18 Nov. 2020
Handball is well represented as the Brazilian Olympic Committee (Comitê Olímpico do Brasil – COB) elected 25 new members to their ‘Athletes’ Commission’ (CACOB) for the Paris 2024 Olympic Games cycle last week (11 November).
Györi Audi ETO KC and Brazil women’s national team player Eduarda ‘Duda’ Amorim Taleska finished third in the female voting, while FC Barcelona and Brazil men’s national team player Thiagus Petrus Gonçalves Dos Santos finished sixth in the male category, both were elected.
Duda, who was also on the commission from 2017 to 2020, having garnered the most votes (23) out of 170 cast, grabbed 26 votes (from 374 cast), finishing behind athletes from water sports and modern pentathlon, but ahead of rugby, athletics, rowing, basketball and volleyball, while Petrus (24 votes) finished ahead of rugby, boxing and cycling, highlighting the popularity of handball and its athletes in the South American nation.
Handball is one of just 16 sports federations represented on the commission. The voting process was open to any athlete who had participated in one or more of the two previous editions of the Winter or Summer Olympic Games (2012, 2014, 2016, 2018) as well as athletes who have participated exclusively in Olympic Games prior to London 2012. From 2013 to 2015 four-time Olympian and Brazil women’s national team goalkeeper Chana Franciela Masson de Souza represented handball.
Also standing for election, but not successful, were fellow Brazilian women’s national team players Alexandra Priscila do Nascimento Martinez, Silvia Helena Araújo Pinheiro Pitombeira and Tamires Morena de Araújo Frossard, alongside former players Adalberto Pereira Da Silva Nascimento and Paulo Rogério Moratore.
According to the COB website, the election, which ensured gender equality, broke a number of records.
“It is a pride to have successfully completed this process and it is another big step which shows how much the Athletes' Commission has evolved in recent years,” said Tiago Camilo, President of the COB Athletes Commission and the Election Committee. “I was surprised by the number of candidates and the record number of voters participating which shows the engagement of the athletes and that the work and the importance of the Commission are increasingly visible to the Olympic Movement in Brazil.”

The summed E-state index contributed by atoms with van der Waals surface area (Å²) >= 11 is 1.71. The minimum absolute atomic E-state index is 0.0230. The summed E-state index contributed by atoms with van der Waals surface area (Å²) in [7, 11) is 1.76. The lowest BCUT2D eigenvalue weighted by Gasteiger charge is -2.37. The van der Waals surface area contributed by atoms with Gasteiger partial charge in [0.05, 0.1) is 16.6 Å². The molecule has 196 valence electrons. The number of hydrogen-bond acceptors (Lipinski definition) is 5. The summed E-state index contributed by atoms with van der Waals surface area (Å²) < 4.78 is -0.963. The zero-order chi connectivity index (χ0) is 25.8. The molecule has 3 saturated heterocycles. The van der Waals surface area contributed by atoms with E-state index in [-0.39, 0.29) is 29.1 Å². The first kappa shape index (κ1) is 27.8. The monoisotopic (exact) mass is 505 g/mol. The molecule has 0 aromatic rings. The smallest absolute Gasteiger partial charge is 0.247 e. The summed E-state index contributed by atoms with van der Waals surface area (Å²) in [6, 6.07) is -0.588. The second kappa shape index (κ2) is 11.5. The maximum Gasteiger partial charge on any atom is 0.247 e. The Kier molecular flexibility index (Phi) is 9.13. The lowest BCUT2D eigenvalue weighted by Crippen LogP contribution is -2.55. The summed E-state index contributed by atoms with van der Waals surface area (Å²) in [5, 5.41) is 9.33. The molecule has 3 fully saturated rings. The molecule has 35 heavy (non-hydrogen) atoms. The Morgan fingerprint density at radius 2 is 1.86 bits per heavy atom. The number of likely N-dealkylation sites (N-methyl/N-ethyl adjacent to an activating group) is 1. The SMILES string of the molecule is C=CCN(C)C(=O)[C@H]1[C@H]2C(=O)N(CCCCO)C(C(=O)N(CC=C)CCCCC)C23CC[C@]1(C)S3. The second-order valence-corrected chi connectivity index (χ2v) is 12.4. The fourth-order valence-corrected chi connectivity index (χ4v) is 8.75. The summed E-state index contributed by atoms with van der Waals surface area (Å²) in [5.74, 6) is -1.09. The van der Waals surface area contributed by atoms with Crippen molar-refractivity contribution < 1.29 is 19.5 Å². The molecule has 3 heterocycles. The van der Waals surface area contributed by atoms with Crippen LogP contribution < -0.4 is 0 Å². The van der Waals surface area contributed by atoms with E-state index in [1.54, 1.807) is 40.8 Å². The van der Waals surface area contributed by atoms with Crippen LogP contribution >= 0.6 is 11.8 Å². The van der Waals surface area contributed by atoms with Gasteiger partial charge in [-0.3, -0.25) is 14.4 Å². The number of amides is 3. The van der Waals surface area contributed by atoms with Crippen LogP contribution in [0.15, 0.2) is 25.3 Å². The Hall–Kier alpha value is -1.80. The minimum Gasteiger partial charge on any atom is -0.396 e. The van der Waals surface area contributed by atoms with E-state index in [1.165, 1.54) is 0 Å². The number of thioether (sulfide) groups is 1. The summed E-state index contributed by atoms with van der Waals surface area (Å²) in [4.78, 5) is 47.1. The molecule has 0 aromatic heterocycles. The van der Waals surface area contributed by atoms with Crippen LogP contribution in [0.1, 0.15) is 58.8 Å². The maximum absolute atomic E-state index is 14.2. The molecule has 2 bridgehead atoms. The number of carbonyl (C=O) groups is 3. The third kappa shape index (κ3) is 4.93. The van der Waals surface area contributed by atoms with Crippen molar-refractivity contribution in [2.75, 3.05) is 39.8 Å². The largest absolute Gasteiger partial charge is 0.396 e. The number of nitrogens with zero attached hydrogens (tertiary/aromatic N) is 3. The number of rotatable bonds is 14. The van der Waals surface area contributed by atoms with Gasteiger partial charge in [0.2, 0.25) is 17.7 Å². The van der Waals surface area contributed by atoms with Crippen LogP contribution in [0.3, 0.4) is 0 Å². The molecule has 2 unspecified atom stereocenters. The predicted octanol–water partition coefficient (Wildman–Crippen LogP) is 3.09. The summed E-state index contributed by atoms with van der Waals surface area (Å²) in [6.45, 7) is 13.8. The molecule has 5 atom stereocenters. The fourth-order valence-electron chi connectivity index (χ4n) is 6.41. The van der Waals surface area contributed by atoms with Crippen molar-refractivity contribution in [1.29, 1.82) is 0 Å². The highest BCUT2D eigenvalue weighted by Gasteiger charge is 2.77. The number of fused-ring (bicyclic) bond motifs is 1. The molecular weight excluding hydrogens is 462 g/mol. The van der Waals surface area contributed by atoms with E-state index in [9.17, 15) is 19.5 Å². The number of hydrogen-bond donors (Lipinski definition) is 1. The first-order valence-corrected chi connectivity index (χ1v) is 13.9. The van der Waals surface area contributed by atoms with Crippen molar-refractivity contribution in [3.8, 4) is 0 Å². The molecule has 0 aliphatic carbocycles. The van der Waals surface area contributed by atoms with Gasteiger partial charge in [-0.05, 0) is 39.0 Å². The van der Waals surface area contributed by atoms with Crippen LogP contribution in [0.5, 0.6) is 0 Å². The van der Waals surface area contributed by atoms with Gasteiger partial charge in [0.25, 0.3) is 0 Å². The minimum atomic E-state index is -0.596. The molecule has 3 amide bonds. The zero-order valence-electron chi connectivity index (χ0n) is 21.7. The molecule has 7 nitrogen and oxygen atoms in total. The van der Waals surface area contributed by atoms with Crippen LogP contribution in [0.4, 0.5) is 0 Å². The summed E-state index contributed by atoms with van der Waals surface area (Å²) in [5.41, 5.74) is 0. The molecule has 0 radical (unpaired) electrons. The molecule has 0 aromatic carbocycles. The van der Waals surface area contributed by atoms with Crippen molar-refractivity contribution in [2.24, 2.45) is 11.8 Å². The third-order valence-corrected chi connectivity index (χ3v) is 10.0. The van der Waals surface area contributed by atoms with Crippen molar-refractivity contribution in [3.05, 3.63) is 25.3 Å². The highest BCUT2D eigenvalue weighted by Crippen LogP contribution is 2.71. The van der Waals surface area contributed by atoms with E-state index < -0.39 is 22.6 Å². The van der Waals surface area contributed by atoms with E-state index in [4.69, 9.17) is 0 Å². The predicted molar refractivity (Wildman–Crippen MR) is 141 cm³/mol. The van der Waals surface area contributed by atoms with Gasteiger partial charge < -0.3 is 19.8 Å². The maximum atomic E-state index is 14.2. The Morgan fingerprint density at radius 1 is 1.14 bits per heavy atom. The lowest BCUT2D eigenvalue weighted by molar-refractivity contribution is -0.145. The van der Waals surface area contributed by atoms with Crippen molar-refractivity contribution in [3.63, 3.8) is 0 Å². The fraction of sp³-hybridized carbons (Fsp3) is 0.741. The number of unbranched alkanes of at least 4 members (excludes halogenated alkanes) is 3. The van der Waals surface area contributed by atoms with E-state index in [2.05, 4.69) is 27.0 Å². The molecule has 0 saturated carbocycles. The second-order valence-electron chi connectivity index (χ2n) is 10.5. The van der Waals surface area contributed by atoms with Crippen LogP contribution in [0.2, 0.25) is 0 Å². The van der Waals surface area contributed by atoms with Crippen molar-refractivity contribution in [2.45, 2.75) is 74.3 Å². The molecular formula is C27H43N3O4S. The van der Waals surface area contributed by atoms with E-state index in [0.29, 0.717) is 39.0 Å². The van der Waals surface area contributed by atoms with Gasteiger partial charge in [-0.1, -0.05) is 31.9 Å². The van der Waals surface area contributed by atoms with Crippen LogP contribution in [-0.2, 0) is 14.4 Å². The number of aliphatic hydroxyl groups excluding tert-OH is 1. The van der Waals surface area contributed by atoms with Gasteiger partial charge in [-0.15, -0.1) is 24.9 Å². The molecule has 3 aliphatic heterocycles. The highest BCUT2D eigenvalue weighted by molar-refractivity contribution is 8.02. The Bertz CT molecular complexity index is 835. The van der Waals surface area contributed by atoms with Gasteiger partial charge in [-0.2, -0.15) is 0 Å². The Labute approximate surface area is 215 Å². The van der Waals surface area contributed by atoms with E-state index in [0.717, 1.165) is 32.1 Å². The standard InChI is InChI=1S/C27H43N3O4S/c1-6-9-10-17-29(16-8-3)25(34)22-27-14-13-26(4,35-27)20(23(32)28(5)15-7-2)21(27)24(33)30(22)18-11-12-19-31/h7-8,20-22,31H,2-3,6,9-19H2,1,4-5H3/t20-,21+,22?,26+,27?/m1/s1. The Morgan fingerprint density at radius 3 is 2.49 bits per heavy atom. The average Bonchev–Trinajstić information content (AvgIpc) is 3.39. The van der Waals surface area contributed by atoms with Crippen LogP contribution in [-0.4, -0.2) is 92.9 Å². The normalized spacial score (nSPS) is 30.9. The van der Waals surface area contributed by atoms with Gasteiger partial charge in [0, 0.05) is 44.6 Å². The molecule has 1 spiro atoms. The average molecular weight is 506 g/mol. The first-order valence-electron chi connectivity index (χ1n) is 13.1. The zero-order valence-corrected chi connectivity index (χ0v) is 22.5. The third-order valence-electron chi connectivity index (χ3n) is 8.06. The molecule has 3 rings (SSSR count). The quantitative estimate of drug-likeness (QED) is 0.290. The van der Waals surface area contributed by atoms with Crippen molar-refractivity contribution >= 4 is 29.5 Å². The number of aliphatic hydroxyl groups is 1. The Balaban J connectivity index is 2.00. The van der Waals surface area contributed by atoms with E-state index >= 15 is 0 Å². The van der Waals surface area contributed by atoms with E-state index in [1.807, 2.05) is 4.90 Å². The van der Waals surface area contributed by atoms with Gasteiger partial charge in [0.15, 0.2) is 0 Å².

Paulo Wanderley Teixeira, COB President was equally happy with the result. “Increasing the participation of athletes in sports management and in the Olympic Committee in Brazil has always been one of the cornerstones of our administration,” he said. “The record number of Olympic athletes choosing their representatives on the Commission, after their historic participation in the electoral process of the COB itself, shows that we are on the right path to further value athletes.”
Created in 2009, CACOB had a historic 12 votes at the recent COB elections last month and in the next cycle will have 19 votes out of the 25 members.
Its main objectives are to establish an environment of discussion and offer suggestions, recommendations or information on any issues related to the Olympic Movement; represent the rights and interests of Olympic athletes; encourage female presence in sport; and support the development of youth education through sport, amongst others.
Speaking to the IHF today as part of her Instagram Live Takeover, Amorim explained her happiness with the new role and what it entails.
“It’s a real pleasure to be there, it’s quite an important job,” she said. “I feel that, recently, players see they have to be responsible also outside the court, so we want to know more about the management of our federations or any demand we might have. The Athletes’ Commission helps all the players to improve and to also help the federations to develop for the better every sport.
“We have 25 players on this commission and every player has different sports to take care of,” she added. “I take care of fencing, [rowing] and handball so every demand that these three sports have they forward to me and then I forward to the Brazilian Olympic Committee, it’s not an everyday thing, but we have to help them improve and help them in every situation they need regarding their sport.”
For more information on the Brazilian Olympic Committee Athletes’ Commission visit here (in English and Portuguese).